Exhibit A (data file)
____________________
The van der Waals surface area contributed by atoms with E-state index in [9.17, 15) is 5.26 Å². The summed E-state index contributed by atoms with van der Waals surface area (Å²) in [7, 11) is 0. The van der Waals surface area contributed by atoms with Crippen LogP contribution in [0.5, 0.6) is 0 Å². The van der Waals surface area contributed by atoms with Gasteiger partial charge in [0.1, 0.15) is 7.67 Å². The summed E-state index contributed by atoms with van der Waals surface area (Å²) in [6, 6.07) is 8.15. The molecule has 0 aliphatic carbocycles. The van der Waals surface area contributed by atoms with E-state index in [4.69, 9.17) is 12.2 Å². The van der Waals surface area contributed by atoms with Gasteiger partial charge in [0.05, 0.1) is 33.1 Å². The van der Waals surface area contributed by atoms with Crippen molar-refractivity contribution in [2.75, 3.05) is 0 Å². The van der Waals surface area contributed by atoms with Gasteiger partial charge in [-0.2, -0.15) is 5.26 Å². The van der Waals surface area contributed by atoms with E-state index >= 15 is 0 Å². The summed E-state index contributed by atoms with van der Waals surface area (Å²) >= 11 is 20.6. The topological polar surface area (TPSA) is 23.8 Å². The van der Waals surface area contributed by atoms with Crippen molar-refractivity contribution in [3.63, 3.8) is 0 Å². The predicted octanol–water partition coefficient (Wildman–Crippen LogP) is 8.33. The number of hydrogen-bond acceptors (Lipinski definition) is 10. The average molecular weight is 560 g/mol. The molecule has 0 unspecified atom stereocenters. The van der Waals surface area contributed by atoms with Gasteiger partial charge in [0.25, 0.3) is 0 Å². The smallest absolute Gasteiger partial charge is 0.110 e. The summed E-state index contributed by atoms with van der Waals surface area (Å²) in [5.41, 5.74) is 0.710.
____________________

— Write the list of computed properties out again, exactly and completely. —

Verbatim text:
The van der Waals surface area contributed by atoms with E-state index in [9.17, 15) is 5.26 Å². The summed E-state index contributed by atoms with van der Waals surface area (Å²) in [7, 11) is 0. The van der Waals surface area contributed by atoms with Crippen LogP contribution in [0.5, 0.6) is 0 Å². The van der Waals surface area contributed by atoms with Gasteiger partial charge in [0.1, 0.15) is 7.67 Å². The summed E-state index contributed by atoms with van der Waals surface area (Å²) in [6, 6.07) is 8.15. The molecule has 0 aliphatic carbocycles. The van der Waals surface area contributed by atoms with E-state index in [4.69, 9.17) is 12.2 Å². The van der Waals surface area contributed by atoms with Gasteiger partial charge in [0.05, 0.1) is 33.1 Å². The van der Waals surface area contributed by atoms with Crippen molar-refractivity contribution in [2.75, 3.05) is 0 Å². The van der Waals surface area contributed by atoms with Gasteiger partial charge in [-0.2, -0.15) is 5.26 Å². The van der Waals surface area contributed by atoms with E-state index >= 15 is 0 Å². The summed E-state index contributed by atoms with van der Waals surface area (Å²) >= 11 is 20.6. The topological polar surface area (TPSA) is 23.8 Å². The van der Waals surface area contributed by atoms with Crippen molar-refractivity contribution in [3.63, 3.8) is 0 Å². The predicted octanol–water partition coefficient (Wildman–Crippen LogP) is 8.33. The number of hydrogen-bond acceptors (Lipinski definition) is 10. The average molecular weight is 560 g/mol. The molecule has 0 unspecified atom stereocenters. The van der Waals surface area contributed by atoms with Gasteiger partial charge in [0.25, 0.3) is 0 Å². The smallest absolute Gasteiger partial charge is 0.110 e. The summed E-state index contributed by atoms with van der Waals surface area (Å²) in [5.41, 5.74) is 0.710.